Jim Dey | Harold faces long campaign trail in run for AG

Jim Dey | Harold faces long campaign trail in run for AG

With 102 counties and a population of more than 12 million, Illinois is a big state.

Undaunted, Champaign lawyer Erika Harold, a Republican candidate for attorney general, is trying to cover it from top to bottom.

That's the way it is with candidates for statewide office — there's always one more hand to shake, one more speech to give, one more of practically everything. It takes its toll.

"I'm making very good use of under-eye concealer. It makes you look well rested even when you're not," joked Harold.

Sounding chipper on Friday morning, the 38-year-old Harvard law graduate was preparing for another day on the campaign trail, an experience Harold describes as a "marathon run at a sprinter's pace."

She was preparing to drive to the Chicago suburbs, booked to speak at a Palatine GOP meeting followed by another appearance at the United Southland Republican Women's Luncheon.

Her schedule called for setting aside time to make telephone calls and answer emails, followed by an evening at a Women's Empowerment Campaign Gala & Awards Night in Rolling Meadows.

She has been or will be a keynote speaker at 38 Lincoln Day dinners, including one the evening before in Coles County.

With just 16 days to go before the March 20 primary election, it's getting down to the end of the beginning. That's why Harold said she "usually campaigns seven days a week."

"I had a couple of days off during the (Christmas) holidays, and I had a day off when I got the flu," she said.

Harold faces fellow Republican Gary Grasso, a DuPage County lawyer and county board member in the primary election. Eight Democrats, including former Gov. Pat Quinn, are competing for their party's nod in the attorney general's race.

The run for attorney general wasn't expected to become such a scrum.

When Harold announced last year that she was running, she was perceived as the political equivalent of David taking on Goliath — veteran Democratic incumbent Attorney General Lisa Madigan.

But Madigan shocked the state's politicos when she decided that, after four terms in office, she would not seek re-election.

Suddenly every ambitious pol with a law license started looking into making a run to succeed Madigan. Ultimately, nine more candidates (eight Democrats and a Republican) joined Harold in this quest.

The candidates each have their own priorities, and they often overlap.

In addition to her policy proposals, Harold said she hopes to light a fire under voters distressed over the financially disastrous and dysfunctional state of the state.

"Part of the goal of running for office is to inspire people to believe that change is possible and to encourage them to be part of that change," Harold said.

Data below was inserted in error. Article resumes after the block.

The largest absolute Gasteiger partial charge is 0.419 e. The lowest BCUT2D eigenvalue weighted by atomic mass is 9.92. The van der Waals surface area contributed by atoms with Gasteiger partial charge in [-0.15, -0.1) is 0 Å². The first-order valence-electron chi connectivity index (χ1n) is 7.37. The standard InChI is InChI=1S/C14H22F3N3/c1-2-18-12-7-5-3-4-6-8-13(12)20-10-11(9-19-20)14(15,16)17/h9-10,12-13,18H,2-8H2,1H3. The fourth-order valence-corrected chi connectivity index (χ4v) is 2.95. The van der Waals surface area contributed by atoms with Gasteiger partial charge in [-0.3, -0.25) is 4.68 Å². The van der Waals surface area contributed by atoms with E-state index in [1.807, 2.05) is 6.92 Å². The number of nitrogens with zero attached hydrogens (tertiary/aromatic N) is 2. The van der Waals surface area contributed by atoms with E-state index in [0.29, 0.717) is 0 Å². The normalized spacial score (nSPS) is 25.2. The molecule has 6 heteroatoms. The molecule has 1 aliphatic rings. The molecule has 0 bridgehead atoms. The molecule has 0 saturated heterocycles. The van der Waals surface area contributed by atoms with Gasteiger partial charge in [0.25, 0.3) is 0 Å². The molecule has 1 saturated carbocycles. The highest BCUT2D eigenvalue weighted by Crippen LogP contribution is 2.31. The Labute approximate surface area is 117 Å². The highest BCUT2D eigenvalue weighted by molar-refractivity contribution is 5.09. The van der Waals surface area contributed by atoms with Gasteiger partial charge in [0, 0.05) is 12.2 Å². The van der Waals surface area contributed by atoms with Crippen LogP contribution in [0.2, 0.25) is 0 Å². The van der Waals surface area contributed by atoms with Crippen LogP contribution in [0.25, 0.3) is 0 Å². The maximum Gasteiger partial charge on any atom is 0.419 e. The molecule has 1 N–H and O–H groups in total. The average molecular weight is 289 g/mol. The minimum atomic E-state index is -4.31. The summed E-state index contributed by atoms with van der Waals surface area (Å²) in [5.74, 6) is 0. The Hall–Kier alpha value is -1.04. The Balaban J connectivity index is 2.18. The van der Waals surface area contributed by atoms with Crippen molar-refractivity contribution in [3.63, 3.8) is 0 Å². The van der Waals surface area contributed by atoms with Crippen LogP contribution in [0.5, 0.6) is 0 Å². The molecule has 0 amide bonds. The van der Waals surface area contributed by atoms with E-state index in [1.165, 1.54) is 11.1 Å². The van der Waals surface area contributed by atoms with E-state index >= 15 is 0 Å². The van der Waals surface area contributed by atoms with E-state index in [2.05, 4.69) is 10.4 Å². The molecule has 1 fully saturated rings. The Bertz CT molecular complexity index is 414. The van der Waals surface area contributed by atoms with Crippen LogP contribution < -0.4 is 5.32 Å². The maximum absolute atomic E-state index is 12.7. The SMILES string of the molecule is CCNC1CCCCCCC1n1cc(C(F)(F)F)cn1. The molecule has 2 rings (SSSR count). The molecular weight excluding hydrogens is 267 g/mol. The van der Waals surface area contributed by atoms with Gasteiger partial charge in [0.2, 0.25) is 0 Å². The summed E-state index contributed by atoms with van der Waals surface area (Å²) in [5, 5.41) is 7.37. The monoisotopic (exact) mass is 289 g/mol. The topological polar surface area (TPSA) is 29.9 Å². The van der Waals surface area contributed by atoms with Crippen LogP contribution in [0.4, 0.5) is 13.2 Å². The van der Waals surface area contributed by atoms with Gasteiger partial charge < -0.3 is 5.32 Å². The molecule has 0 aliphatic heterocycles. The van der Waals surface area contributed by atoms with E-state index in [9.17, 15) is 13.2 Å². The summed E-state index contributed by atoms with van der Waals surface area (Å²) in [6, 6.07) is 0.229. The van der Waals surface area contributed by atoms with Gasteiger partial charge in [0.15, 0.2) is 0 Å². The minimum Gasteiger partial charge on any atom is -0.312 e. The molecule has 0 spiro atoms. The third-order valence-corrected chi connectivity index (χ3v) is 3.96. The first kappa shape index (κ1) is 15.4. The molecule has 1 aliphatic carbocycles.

That's part of why she cites the attorney general's office as a useful "bully pulpit" to address important issues, including the ongoing opioid crisis.

"The attorney general's office can be a great convenor of people to talk about what may be the best practices (for fighting this drug epidemic) throughout the state," she said.

She describes that approach as one way to "make better use of existing resources" in a state that is effectively bankrupt.

Harold brings star power to the campaign, a consequence of being named Miss America in 2003 — "a long time ago," she notes.

Harold said voters are "curious" about that aspect of her background, and she likes to tell audiences how the experience affected her life — creating a platform for her to discuss school-bullying issues and generating the prize winnings that financed her law school education.

In addition to her "aspirational" rhetoric, Harold is focusing on policy issues. She wants the attorney general's office to be more active in the fight against government corruption, plans to reallocate office resources to strengthen the public access counselor's ability to respond to freedom-of-information requests and pursue changes in the criminal justice process that expand special drug treatment and mental health courts.

"There is a difference between someone who needs treatment and someone who needs punishment," she said.

Mostly, however, Harold said she's trying to spark a "personal connection" that is "beyond partisan politics" between herself and the voters she meets. Harold said that she's found it "very gratifying" when voters, after hearing her speak to an issue they care about, share their personal or family experiences.

She said those kind of interactions make the demanding campaign process a positive experience.

"You have to genuinely like meeting people and enjoy hearing their stories," Harold said.

Jim Dey, a member of The News-Gazette staff, can be reached by email at jdey@news-gazette.com or by phone at 217-351-5369.

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